At the same time, however, the U.S. Department of Labor reported a sharp increase in first-time claims for Pandemic Unemployment Assistance, the federally-funded program for independent contractors and others who don’t qualify for traditional unemployment insurance. Initial filings under that program rose 31% to 42,785.
That brought the total number of people filing first-time claims under both programs to 87,682, up from 78,339 the week before.
BALLOT ACCESS LAWSUIT
Illinois’ chief election authority told a federal appeals court Monday, July 6, it wants to continue its appeal of looser election rules for third-party candidates.
If an appeals court agrees, the matter is unlikely to be settled before the July 20 petition filing deadline granted by Rebecca Pallmeyer, chief judge of the Northern District of Illinois. She extended the cutoff established by statute in response to a lawsuit challenging the constitutionality of the state’s election rules during COVID-19.
While the appeals court’s decision is unlikely to affect ballot access for third parties in the current general election cycle, its decision could have implications on future elections as the state continues to grapple with the COVID-19 pandemic.
In its court filing, the Illinois State Board of Elections acknowledged that date is “quickly approaching,” but points out “it has not passed.” The issue presented in the case — “a District Court’s authority to rewrite Illinois’ statutory requirements that govern how the board conducts an orderly election during the COVID-19 global pandemic” — is one that might resurface.
The novel coronavirus is present in Illinois, the board argued, and will remain so for an “unknown” amount of time.” Because confirmed cases are rising in a number of other states and might climb in the Land of Lincoln, “it is possible it could last beyond the 2020 election and into future elections,” according to the document.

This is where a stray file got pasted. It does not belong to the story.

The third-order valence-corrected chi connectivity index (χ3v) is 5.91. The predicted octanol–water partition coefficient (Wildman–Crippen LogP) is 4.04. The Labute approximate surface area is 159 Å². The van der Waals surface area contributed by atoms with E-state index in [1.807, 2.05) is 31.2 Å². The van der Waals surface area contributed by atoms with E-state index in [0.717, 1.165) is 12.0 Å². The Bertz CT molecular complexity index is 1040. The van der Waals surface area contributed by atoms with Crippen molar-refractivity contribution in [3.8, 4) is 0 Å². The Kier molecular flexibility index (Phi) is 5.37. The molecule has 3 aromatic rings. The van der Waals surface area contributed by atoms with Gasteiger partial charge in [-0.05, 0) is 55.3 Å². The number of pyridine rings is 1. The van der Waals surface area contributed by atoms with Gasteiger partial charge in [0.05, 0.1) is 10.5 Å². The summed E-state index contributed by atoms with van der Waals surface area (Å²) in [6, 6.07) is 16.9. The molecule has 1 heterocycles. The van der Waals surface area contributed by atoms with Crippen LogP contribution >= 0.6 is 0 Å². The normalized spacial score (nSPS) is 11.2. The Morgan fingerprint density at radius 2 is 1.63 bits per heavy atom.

The State Board of Elections is asking the 7th U.S. Court of Appeals to agree the case should proceed and to set a schedule for both sides to file their arguments. It wrote in its document it does not want oral arguments.
REP. TURNER RETIRES
State Rep. Arthur Turner, D-Chicago, announced his retirement from the Illinois House effective Friday, July 3.
Turner, a deputy majority leader in the House, had served in the 9th District on the west side of Chicago since 2010. It’s a seat that was formerly held by his father, Arthur Lee Turner, who held it for about 30 years and now operates a lobbying firm in Chicago.
“I will forever be grateful for the privilege of serving the people of Illinois and the opportunity to ensure that the voices of my community were heard loud and clear in state government,” Turner said in a resignation letter submitted to Secretary of State Jesse White on Friday.
Turner did not file for reelection in 2020, so the resignation cuts his final term short by about a half of a year. The timing of his announcement also means Democratic Party officials in the district will have to appoint a successor before the fall veto session.
Lakesia Collins, a Chicago Democrat, won a crowded March primary to replace Turner as the Democrat on the November ballot. She received 46% — or more than 7,000 votes — topping seven candidates, including Turner’s brother Aaron Turner.
Collins is a nursing home organizer for the Service Employees International Union, or SEIU.
The retiring Turner did not state what he intends to do after leaving the House. His office did not immediately respond to a request for comment.